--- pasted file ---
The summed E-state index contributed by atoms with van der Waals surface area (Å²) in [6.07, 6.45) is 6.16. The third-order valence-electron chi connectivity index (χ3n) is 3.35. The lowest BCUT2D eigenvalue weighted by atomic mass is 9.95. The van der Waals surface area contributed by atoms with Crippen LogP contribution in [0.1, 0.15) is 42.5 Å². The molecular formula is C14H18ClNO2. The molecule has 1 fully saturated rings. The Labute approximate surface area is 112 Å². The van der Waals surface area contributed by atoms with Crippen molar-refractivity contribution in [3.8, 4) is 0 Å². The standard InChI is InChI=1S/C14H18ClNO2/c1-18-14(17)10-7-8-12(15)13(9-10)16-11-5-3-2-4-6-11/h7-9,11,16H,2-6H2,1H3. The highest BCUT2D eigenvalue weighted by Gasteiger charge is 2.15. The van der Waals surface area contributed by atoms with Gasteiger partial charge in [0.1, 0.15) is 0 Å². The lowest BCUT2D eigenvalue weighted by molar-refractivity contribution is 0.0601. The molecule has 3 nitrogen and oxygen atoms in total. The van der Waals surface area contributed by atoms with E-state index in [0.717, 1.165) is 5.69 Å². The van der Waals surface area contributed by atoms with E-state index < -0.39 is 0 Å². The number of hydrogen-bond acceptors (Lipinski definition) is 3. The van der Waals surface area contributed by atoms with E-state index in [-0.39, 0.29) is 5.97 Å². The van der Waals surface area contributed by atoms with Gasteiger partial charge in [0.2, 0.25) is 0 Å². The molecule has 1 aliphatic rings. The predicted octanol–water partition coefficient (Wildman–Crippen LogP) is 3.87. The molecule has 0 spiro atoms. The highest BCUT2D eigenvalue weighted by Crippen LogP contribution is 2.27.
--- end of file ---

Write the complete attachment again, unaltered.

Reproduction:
The summed E-state index contributed by atoms with van der Waals surface area (Å²) in [6.07, 6.45) is 6.16. The third-order valence-electron chi connectivity index (χ3n) is 3.35. The lowest BCUT2D eigenvalue weighted by atomic mass is 9.95. The van der Waals surface area contributed by atoms with Crippen LogP contribution in [0.1, 0.15) is 42.5 Å². The molecular formula is C14H18ClNO2. The molecule has 1 fully saturated rings. The Labute approximate surface area is 112 Å². The van der Waals surface area contributed by atoms with Crippen molar-refractivity contribution in [3.8, 4) is 0 Å². The standard InChI is InChI=1S/C14H18ClNO2/c1-18-14(17)10-7-8-12(15)13(9-10)16-11-5-3-2-4-6-11/h7-9,11,16H,2-6H2,1H3. The highest BCUT2D eigenvalue weighted by Gasteiger charge is 2.15. The van der Waals surface area contributed by atoms with Gasteiger partial charge in [0.1, 0.15) is 0 Å². The lowest BCUT2D eigenvalue weighted by molar-refractivity contribution is 0.0601. The molecule has 3 nitrogen and oxygen atoms in total. The van der Waals surface area contributed by atoms with E-state index in [0.717, 1.165) is 5.69 Å². The van der Waals surface area contributed by atoms with E-state index < -0.39 is 0 Å². The number of hydrogen-bond acceptors (Lipinski definition) is 3. The van der Waals surface area contributed by atoms with E-state index in [-0.39, 0.29) is 5.97 Å². The van der Waals surface area contributed by atoms with Gasteiger partial charge in [0.2, 0.25) is 0 Å². The molecule has 1 aliphatic rings. The predicted octanol–water partition coefficient (Wildman–Crippen LogP) is 3.87. The molecule has 0 spiro atoms. The highest BCUT2D eigenvalue weighted by Crippen LogP contribution is 2.27.